Ever since humans first looked into the endless night sky, we have dreamed of traveling among the stars. And after 10,000 years of ingenuity and sacrifice, we’ve journeyed as far as … Earth’s garage, basically.
But nonetheless, such is our fascination with going to space that pretty much every single moment those brave astronauts have spent out there has been painstakingly recorded and analyzed — including the deeply embarrassing ones. We’ve all, at some point, been caught in gross, awkward, or just plain stupid situations, but few have done that in plain view of the infinite cosmos, like when …
#6. An Astronaut Told The Entire World He Had The Farts
We’ve talked before about how a real danger for Apollo 10 astronauts was getting pelted by an errant space turd, and when given the incredibly great honor of interviewing astronaut rock star Chris Hadfield, we obviously couldn’t wait to ask him about the joys of urinating and defecating in space.
But those guys had their gastrointestinal hijinks within the safety of their shuttles and space stations — no mortal butt has touched the universe more directly than the one belonging to astronaut John Young, who developed a biblical case of the farts while standing on the friggin’ moon in 1972. And he made sure that everybody in Houston knew it.
“Yeah, we can smell them from over here.”
Young accidentally left his mic on and recorded permanently and for all of humanity the fact that all the fruit they were eating was giving him some serious gas. Fortunately, the microphone wasn’t strong enough to capture the butt blasts themselves. Oh, and he also threw a few “fucks” in there, because how often does one get to say “fuck” in space? (Technically, all the time, but you know what we mean.) Have you ever let one out and noticed someone else was in the room? Imagine turning around and seeing the whole planet there. You can hear the exact moment Young realizes what’s going on:
That one came with a little extra, apparently.
Florida Governor Reubin Askew was so miffed that Young was blaming his ass gas on his state’s fruits that he went to the press and reassured the American public that Florida oranges do not turn your anus into a machine gun. In fact, it was the extra potassium that was giving Young his astral flatulence. Two of the astronauts on the previous Apollo mission had developed minor heart problems on their flight, so NASA upped the potassium in the crew’s diet on Young’s mission, with the unfortunate side-effect of making him zip around the capsule, powered by his rectal discharge. (And yes, we noticed the word “ass” is in potassium. Grow up, please.)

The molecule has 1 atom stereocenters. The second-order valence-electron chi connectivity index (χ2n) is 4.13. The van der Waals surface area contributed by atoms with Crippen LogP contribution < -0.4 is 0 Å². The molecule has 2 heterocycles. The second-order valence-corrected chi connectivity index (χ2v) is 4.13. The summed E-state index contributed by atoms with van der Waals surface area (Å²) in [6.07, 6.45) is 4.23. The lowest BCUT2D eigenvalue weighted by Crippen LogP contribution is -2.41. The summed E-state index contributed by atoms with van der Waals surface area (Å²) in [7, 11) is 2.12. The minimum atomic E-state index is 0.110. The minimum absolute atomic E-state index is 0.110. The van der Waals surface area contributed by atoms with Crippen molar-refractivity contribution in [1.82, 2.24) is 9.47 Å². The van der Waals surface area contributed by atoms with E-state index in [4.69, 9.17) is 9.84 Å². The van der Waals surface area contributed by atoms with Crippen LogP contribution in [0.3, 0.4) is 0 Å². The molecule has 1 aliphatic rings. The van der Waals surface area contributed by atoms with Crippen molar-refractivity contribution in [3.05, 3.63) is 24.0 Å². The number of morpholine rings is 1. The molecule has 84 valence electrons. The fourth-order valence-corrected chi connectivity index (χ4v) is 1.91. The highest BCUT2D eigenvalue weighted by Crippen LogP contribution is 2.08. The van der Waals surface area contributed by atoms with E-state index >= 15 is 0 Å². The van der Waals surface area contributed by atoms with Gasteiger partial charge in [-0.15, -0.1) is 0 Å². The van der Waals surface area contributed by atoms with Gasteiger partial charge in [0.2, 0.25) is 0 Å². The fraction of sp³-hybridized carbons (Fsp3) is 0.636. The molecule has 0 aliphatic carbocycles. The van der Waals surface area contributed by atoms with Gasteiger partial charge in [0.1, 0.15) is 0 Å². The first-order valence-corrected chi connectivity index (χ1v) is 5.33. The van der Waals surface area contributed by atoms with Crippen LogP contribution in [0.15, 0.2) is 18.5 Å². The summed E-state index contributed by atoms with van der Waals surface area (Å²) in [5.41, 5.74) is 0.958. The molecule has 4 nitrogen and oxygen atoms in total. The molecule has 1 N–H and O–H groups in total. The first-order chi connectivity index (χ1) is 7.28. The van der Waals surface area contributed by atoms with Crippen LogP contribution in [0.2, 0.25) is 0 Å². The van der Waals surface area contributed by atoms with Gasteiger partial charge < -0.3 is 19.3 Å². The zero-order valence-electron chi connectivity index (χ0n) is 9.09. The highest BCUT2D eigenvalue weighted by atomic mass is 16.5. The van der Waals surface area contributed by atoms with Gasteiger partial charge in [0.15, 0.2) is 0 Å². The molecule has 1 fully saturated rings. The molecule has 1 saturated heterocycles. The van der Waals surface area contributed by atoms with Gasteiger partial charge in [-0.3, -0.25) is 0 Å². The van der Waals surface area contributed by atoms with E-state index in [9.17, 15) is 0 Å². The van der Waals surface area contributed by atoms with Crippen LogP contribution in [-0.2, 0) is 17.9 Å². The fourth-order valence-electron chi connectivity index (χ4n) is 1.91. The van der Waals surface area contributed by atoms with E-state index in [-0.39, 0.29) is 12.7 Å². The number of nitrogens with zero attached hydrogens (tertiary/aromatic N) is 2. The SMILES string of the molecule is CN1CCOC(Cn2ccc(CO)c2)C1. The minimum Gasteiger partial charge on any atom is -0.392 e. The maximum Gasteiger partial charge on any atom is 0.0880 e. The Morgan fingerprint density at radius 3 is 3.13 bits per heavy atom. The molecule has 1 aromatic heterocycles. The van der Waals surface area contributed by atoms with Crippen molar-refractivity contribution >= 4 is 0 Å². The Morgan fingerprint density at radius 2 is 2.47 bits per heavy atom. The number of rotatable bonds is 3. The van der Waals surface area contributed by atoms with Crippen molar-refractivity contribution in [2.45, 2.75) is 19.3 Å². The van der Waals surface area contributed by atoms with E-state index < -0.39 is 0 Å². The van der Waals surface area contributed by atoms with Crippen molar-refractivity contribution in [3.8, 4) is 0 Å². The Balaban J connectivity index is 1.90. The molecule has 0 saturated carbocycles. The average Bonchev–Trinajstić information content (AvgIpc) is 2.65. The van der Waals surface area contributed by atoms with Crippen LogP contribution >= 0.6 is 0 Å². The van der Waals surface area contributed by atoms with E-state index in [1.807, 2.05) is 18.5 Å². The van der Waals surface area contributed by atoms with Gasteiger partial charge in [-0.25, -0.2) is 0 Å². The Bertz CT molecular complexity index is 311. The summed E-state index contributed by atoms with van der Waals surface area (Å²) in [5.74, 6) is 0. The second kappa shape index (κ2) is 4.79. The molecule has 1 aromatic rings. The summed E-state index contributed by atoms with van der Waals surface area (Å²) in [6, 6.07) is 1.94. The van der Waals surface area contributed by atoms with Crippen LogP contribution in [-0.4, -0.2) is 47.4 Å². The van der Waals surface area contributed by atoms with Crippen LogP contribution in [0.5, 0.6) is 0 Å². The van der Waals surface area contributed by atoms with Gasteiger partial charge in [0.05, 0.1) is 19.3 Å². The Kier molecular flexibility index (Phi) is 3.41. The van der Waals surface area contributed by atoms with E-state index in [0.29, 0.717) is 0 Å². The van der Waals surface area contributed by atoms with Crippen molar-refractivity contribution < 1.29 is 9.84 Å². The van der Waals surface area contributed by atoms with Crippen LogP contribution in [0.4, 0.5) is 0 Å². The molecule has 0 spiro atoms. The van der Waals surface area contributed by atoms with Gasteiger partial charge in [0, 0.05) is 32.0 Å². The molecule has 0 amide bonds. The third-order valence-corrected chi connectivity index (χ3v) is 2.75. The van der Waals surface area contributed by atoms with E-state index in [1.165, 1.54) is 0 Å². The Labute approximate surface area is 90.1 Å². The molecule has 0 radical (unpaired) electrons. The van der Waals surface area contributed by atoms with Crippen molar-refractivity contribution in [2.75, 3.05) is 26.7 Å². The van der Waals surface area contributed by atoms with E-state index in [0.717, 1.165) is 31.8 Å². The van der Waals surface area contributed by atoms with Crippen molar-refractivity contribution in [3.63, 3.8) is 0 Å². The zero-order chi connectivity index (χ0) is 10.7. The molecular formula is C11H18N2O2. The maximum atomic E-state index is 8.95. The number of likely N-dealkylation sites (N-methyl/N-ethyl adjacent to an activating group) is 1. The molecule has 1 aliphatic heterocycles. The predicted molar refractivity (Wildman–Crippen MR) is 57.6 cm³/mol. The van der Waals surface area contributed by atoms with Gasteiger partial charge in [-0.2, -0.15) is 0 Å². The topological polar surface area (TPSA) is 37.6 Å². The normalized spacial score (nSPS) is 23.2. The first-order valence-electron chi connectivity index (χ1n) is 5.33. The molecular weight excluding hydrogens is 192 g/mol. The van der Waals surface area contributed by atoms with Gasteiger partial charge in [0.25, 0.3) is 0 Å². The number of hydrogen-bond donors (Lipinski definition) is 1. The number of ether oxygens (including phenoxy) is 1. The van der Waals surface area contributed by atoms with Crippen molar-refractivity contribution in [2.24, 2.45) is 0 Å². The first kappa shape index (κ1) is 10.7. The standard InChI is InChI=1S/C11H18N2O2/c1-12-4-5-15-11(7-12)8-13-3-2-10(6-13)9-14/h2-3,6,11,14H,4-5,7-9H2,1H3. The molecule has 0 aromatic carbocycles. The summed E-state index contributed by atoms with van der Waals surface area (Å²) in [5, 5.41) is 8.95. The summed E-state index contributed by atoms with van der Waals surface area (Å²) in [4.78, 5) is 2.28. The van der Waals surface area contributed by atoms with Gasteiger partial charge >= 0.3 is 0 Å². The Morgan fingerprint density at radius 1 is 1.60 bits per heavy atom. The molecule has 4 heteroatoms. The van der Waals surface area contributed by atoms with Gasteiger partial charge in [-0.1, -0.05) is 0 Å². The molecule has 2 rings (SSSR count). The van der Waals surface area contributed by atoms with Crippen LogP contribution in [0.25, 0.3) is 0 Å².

But don’t laugh, because farts in space were a major safety concern in the early stages of the space program. Zero-G makes astronauts unable to belch (pushing the gas into the intestines instead), and the low air pressure reduces the threshold for butt burps. All that methane mixing with the pure oxygen environment can create a literally explosive situation, which means that NASA spent taxpayer money analyzing the composition and quantity of astronauts’ farts to adjust their diets accordingly. Good looking out, NASA.
“Yeah mom, NASA is great. They have me working on a really … *sigh* … really important project.”
#5. The Crew Of Discovery Had To Melt A Giant Pee Icicle
If you’ve seen Apollo 13, then Tom Hanks’ urine fetish has already given you a good idea of how peeing in space works: You relieve yourself into a tank on board and then the tank sprays your handiwork into space.
Later, on Earth: literal golden showers.